- How do we solve the “trilemma” of depending on tuition for our livelihood, especially in difficult economic times for families?
Students sat rapt. I joined them, even though I was Gwen’s co-instructor. We were all learning, fascinated, and inspired. We called Gwen early childhood’s “national treasure” because she raised and worked to resolve long-avoided seemingly insurmountable deeper issues.
Gwen noticed what mattered to our profession. She noticed and she acted. And when she acted, she made a difference.
If you didn’t know Gwen, or if you did, please take this moment to read Ellen Galinsky’s Huffington Post blog about Gwen’s passing. You too will marvel at the innovations Gwen envisioned and made real:
- Research and Referral agencies that help parents find just the right child care for their children? Thank Gwen for that.
- Not just compilation but incisive assessments of each state’s licensing standards for quality. Gwen did that.
Thank Gwen too for persuading the American Business Collaborative (ABC) to fund leadership courses for directors across the country. Courses like the Human Side of Management and Family Friendly Programs, Managing Infant Toddler Programs and Legal and Financial Issues.
Gwen and her Wheelock team (led by the gifted Andi Genser) at the Institute for Career Development insisted that early childhood leaders deserved the best of everything: theory, practice, policy, trends, analysis of underlying and overarching issues, instructors and above all, the chance to meet and support and learn from one another.
Gwen and team also saw to it that the ABC funded each of these graduate courses (or undergraduate if the student needed), to be conducted at a hotel or resort or retreat center designed to help each director feel honored. Because, Gwen said, directors deserve to be honored, pampered and respected. Above all, respected. Directors needed to be away from their everyday demanding schedules; so, these courses included overnights and meals served in appreciative surroundings.
Teams of instructors were trained and sent forth in the fireworks from Gwen’s academic canon including Judy Bencivengo, Luis Hernandez, Sue Twombly, Lui Reyes, Kate Lafayette, Margaret Leitch Copeland, Bess Emmanual, Barbara Bagwell, Lori Harris, Patty Hnatiuck, Marta Rosa, and me.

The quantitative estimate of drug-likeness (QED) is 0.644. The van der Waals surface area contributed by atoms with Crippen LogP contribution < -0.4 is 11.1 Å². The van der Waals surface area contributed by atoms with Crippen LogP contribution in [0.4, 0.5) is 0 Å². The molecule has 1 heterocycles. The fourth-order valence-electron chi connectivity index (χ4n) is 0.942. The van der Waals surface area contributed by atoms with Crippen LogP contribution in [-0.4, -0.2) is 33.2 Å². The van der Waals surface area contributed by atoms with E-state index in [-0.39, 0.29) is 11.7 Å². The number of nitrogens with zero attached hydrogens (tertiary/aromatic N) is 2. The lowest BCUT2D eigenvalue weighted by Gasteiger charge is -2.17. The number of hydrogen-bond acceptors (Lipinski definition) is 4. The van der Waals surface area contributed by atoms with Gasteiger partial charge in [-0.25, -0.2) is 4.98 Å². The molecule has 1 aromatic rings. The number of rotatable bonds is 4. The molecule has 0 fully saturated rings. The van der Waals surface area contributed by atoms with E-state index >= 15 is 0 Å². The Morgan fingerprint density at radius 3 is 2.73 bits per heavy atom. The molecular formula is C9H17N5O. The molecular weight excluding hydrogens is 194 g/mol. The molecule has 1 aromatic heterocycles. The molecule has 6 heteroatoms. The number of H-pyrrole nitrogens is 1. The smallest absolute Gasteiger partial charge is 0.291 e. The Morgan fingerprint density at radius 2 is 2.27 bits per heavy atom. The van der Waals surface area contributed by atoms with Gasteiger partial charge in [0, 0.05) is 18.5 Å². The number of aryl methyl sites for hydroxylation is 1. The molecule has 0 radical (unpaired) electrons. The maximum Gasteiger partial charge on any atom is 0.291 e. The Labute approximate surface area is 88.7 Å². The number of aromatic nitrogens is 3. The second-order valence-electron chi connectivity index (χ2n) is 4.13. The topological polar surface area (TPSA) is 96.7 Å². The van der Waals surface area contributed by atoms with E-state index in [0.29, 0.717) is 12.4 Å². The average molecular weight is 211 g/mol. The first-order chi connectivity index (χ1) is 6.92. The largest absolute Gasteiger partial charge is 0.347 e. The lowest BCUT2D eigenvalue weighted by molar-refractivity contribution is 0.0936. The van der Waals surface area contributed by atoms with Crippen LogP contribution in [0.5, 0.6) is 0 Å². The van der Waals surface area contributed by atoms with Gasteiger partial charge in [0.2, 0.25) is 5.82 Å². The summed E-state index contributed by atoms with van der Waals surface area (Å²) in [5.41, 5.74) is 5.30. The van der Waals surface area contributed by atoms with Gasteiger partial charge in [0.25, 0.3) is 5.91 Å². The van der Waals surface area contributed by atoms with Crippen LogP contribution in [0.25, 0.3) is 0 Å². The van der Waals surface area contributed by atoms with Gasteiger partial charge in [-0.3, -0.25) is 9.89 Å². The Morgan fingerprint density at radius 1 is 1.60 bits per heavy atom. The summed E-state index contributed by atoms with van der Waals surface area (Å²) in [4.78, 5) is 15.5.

Off I went to Phoenix, Park City, UT, the Poconos, Princeton, NJ, Minneapolis, Detroit, Chicago, Tampa, Fort Worth, Austin, TX, Washington, DC, Lexington, KY, and Oklahoma City to teach the Human Side of Management. And to learn by listening deeply to each director’s sharing. We had five days to co-create a cohesive learning community. Those directors and that community would be charged to make a difference individually and together. Our five days together was just a beginning.
In Huntington, WV, thanks to collaboration with Norma Gray, Gwen’s visionary colleague, our Human Side of Management course gathered directors from the far reaches of that state for the first time. Suzi Brodoff, Helen Post-Brown, Marsha Dawson, Judi Olson caught fire and formed “Directors on a Mission” (DOM) to persuade the legislature to improve funding and raise standards for young children. DOM prevailed. Children were honored. Teachers were honored. Determined directors established the West Virginia Leadership Academy which will celebrate its 20th anniversary in 2016. Directors report that this Academy, based in Gwen’s vision, has been “life changing”.